Thursday, March 4, 2010

Relearning

I know you miss the brilliant photos to go with my witty, articulate texts. :-}

The camera shop gave me a quote for cleaning the sensor, or whatever needs cleaning, much less than Ben and I had expected, so about today, my camera will undergo surgery. Without him I have felt like, as my friend Gino described, an Italian with her hands tied, or, speechless. So I've been working away quietly.

Yesterday I worked on the first piece on the merino warp, with merino/mohair weft. It started with editing the draft.

With 2/20 cotton, I allow floats over between 11 and 13 warps/wefts, woven at 36DPI and in approximately balanced weave. With my normal merino warp, at 18EPI, I keep this to 8 or 9. In the current piece, I'm suing the merino/mohair weft, which needs to be packed in tightly for better drape and sheen, so I can allow warp floats over 9 or even 10 wefts, but weft floats over perhaps 7 warps. But because the yarns are thicker than 2/20 cotton, it also means I can make a fussier (in the draft program) draft and still make individual threads, particularly the warp, stand out.

At first I set out to edit an old draft, but remembering that with this warp/weft combination, the draft gets squashed, too, so I ended up making three new drafts, and I chose one with 848 picks to one repeat. I intended to mirror repeat this to weave 1695 picks. And started weaving.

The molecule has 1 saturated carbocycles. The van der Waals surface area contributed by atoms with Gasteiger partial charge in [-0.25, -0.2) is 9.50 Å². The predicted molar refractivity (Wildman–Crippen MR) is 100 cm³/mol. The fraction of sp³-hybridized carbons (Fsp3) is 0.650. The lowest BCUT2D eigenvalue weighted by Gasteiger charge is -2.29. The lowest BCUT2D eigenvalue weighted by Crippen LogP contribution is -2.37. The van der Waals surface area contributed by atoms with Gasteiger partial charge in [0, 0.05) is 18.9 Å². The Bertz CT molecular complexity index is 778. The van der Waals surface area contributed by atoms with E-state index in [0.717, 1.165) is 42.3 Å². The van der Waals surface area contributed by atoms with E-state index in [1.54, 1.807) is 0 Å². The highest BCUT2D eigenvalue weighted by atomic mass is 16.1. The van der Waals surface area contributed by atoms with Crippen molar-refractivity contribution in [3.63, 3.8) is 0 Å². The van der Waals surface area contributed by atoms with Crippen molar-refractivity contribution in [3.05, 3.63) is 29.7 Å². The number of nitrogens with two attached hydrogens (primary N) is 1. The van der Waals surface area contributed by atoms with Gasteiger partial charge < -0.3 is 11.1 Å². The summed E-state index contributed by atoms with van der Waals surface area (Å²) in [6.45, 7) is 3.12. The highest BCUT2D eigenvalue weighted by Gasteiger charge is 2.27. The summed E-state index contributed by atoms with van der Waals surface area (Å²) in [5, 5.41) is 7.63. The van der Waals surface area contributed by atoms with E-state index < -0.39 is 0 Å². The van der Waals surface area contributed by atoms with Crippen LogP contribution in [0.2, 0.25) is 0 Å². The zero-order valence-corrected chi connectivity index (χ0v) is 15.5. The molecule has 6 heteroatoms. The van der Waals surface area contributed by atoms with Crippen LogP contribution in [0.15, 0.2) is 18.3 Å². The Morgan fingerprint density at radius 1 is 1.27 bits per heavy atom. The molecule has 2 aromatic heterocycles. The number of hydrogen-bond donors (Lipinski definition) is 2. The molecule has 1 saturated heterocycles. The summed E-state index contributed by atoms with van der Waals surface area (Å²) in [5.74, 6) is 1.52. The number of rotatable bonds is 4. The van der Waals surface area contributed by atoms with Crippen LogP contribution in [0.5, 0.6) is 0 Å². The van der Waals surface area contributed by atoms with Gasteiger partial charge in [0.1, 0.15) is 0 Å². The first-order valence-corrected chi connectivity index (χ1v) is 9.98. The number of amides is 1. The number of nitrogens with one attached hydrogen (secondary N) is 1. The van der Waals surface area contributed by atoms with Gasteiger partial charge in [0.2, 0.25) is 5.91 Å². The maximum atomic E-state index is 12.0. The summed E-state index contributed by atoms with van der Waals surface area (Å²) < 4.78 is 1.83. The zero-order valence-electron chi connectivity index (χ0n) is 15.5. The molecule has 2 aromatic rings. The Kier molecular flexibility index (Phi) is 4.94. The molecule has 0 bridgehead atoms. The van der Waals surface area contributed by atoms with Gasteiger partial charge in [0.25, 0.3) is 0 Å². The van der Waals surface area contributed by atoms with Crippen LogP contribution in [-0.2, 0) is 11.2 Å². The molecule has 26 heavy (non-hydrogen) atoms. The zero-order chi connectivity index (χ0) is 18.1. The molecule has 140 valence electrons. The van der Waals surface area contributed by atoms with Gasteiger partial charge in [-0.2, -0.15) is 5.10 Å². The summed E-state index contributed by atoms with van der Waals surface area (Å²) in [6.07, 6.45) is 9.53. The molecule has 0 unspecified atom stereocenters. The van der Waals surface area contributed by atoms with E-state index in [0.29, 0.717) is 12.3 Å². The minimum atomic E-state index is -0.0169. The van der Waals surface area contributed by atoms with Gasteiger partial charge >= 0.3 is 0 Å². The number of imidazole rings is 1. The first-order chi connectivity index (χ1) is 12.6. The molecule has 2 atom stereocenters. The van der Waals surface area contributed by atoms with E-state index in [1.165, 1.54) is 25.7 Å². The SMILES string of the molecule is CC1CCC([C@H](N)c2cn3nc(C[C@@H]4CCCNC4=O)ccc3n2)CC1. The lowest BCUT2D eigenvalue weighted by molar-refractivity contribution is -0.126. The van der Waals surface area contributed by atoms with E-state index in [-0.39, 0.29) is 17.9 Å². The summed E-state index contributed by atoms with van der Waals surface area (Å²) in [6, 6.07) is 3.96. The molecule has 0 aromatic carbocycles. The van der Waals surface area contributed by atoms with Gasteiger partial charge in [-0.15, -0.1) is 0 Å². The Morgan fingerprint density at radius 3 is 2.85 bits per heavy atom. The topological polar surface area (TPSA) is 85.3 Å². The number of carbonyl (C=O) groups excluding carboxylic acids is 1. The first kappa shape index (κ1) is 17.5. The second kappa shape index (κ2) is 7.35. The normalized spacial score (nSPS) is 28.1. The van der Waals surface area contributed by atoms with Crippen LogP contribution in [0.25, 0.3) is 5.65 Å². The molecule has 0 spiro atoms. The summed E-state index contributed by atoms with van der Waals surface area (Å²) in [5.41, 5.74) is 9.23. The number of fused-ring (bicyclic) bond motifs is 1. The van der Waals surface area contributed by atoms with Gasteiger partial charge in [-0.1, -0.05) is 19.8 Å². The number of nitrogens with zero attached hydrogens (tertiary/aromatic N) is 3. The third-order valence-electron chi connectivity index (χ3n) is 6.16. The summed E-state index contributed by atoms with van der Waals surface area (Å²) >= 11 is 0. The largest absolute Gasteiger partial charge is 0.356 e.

With my most familiar combination, merino warp with Possum/Merino/Silk weft, I need about 1500 picks, give or take 100 picks depending on the draft, to weave approximately 180cm. So I had thought, even with the hard beating, 1700 picks would be enough. But after weaving 200 and 500 picks and measuring, I remembered that I need more 2800-3000 picks to get 180cm, the same as the old Paua. I new all this when I used to use these yarns more often.

But I'd forgotten since I've become engrossed with my cotton yarns. So this morning, I must rework the draft by between 100-120 picks at the end, where the mirror occurs, and I'll weave top to bottom, then back to the top, then back down again. And if the final piece is longer than 180cm, I'm not worried.

This one is not as silly as it looks. I only tried something new in the tie up.

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